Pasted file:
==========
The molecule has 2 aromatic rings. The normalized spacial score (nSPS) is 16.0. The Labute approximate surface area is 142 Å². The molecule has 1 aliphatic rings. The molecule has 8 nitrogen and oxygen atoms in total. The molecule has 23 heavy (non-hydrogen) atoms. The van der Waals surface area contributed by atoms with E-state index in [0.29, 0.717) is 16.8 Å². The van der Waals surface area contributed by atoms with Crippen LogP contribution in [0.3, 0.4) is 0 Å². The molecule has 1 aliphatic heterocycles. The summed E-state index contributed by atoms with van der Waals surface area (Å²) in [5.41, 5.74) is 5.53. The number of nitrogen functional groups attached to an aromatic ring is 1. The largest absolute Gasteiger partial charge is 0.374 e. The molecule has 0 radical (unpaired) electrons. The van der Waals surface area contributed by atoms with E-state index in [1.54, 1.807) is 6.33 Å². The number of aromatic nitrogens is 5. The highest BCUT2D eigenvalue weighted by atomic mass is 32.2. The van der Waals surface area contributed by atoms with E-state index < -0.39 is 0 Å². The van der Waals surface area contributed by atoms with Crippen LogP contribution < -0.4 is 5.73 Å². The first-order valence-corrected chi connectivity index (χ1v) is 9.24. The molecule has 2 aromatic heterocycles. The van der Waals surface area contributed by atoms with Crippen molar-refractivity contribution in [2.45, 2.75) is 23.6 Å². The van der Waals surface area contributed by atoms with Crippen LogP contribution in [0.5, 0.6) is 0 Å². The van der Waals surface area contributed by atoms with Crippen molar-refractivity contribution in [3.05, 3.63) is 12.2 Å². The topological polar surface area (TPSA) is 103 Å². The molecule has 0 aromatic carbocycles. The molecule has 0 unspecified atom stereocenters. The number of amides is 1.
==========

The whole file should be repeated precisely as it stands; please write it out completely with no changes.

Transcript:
The molecule has 2 aromatic rings. The normalized spacial score (nSPS) is 16.0. The Labute approximate surface area is 142 Å². The molecule has 1 aliphatic rings. The molecule has 8 nitrogen and oxygen atoms in total. The molecule has 23 heavy (non-hydrogen) atoms. The van der Waals surface area contributed by atoms with E-state index in [0.29, 0.717) is 16.8 Å². The van der Waals surface area contributed by atoms with Crippen LogP contribution in [0.3, 0.4) is 0 Å². The molecule has 1 aliphatic heterocycles. The summed E-state index contributed by atoms with van der Waals surface area (Å²) in [5.41, 5.74) is 5.53. The number of nitrogen functional groups attached to an aromatic ring is 1. The largest absolute Gasteiger partial charge is 0.374 e. The molecule has 0 radical (unpaired) electrons. The van der Waals surface area contributed by atoms with E-state index in [1.54, 1.807) is 6.33 Å². The number of aromatic nitrogens is 5. The highest BCUT2D eigenvalue weighted by atomic mass is 32.2. The van der Waals surface area contributed by atoms with E-state index < -0.39 is 0 Å². The van der Waals surface area contributed by atoms with Crippen LogP contribution < -0.4 is 5.73 Å². The first-order valence-corrected chi connectivity index (χ1v) is 9.24. The molecule has 2 aromatic heterocycles. The van der Waals surface area contributed by atoms with Crippen molar-refractivity contribution in [2.45, 2.75) is 23.6 Å². The van der Waals surface area contributed by atoms with Crippen LogP contribution in [0.5, 0.6) is 0 Å². The van der Waals surface area contributed by atoms with Crippen molar-refractivity contribution in [3.05, 3.63) is 12.2 Å². The topological polar surface area (TPSA) is 103 Å². The molecule has 0 aromatic carbocycles. The molecule has 0 unspecified atom stereocenters. The number of amides is 1.